According to Jeff Gordon, CEO of OpenCloud, device-side apps such as those found in the popular application stores, generate little incremental revenue for mobile operators. Yet, the success of these apps demonstrates the power of innovation from the independent developer community and mobile operators are able to benefit from the same model but in a different way.

“To counter the threat from OTT players, and boost their revenues, operators need innovation within the network and not just in device apps. However, delivering innovation in the core network has, historically, been an expensive and slow process,” Gordon said.

In a poll currently being run by telecoms.com OTT is posing the biggest industry headache for the operator community.

Note: There is a poll embedded within this post, please visit the site to participate in this post’s poll.
telecoms.com – telecoms industry news, analysis and opinion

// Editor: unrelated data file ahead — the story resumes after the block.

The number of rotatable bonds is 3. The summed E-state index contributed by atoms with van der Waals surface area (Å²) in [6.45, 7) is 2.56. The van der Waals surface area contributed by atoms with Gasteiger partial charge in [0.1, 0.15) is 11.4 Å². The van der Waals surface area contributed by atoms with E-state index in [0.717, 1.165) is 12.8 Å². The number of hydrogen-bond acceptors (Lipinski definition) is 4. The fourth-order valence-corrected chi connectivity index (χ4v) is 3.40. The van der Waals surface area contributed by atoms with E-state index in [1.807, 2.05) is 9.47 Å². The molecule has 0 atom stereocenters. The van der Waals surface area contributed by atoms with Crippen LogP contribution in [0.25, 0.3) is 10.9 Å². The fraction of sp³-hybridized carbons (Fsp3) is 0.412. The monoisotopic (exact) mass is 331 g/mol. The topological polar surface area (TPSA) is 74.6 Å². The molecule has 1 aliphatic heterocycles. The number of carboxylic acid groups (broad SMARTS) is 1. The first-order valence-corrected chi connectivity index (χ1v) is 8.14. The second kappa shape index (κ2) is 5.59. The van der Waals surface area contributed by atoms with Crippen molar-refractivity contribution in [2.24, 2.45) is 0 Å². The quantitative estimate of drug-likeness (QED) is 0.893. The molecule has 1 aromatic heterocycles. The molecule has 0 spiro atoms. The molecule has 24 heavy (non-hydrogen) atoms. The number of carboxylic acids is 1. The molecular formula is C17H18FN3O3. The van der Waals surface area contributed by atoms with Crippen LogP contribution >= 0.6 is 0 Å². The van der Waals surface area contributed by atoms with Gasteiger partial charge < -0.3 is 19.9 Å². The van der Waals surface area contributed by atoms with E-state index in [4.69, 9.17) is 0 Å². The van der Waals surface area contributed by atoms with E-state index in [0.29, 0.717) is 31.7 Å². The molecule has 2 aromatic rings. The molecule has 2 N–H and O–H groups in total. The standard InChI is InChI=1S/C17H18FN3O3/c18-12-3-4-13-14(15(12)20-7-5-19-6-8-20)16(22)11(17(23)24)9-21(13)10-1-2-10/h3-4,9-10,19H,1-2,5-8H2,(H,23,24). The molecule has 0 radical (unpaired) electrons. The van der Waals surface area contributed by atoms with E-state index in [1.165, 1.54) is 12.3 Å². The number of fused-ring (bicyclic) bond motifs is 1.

Swisscom selects Ericsson for cloud infrastructure and NFV of core network

Ericsson has been selected as supplier by Swisscom to transform its core network in Switzerland through the deployment of a telco cloud infrastructure and virtual network functions of its mobile core. Click here for more.


Cellular News

Latin America’s first virtualized core network live with Digicel

Ericsson has deployed a complete network functions virtualization (NFV) solution to the core network of Caribbean operator Digicel. Click here for more.


Cellular News